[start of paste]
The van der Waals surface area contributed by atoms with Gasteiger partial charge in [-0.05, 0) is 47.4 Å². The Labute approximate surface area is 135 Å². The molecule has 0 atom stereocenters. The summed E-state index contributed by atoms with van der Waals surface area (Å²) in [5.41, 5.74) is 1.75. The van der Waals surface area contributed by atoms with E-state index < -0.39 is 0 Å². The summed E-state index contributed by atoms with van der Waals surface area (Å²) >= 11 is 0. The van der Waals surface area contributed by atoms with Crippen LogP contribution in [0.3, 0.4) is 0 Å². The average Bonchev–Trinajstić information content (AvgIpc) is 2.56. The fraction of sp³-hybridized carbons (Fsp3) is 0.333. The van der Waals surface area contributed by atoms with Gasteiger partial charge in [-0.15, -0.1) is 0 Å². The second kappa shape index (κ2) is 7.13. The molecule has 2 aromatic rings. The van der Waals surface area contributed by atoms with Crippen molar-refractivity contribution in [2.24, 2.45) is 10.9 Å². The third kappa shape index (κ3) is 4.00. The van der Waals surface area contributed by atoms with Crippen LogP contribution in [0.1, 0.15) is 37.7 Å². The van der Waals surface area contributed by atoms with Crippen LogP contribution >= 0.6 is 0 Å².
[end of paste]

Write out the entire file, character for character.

The van der Waals surface area contributed by atoms with Gasteiger partial charge in [-0.05, 0) is 47.4 Å². The Labute approximate surface area is 135 Å². The molecule has 0 atom stereocenters. The summed E-state index contributed by atoms with van der Waals surface area (Å²) in [5.41, 5.74) is 1.75. The van der Waals surface area contributed by atoms with E-state index < -0.39 is 0 Å². The summed E-state index contributed by atoms with van der Waals surface area (Å²) >= 11 is 0. The van der Waals surface area contributed by atoms with Crippen LogP contribution in [0.3, 0.4) is 0 Å². The average Bonchev–Trinajstić information content (AvgIpc) is 2.56. The fraction of sp³-hybridized carbons (Fsp3) is 0.333. The van der Waals surface area contributed by atoms with Gasteiger partial charge in [-0.15, -0.1) is 0 Å². The second kappa shape index (κ2) is 7.13. The molecule has 2 aromatic rings. The van der Waals surface area contributed by atoms with Crippen molar-refractivity contribution in [2.24, 2.45) is 10.9 Å². The third kappa shape index (κ3) is 4.00. The van der Waals surface area contributed by atoms with Crippen LogP contribution in [0.1, 0.15) is 37.7 Å². The van der Waals surface area contributed by atoms with Crippen LogP contribution >= 0.6 is 0 Å².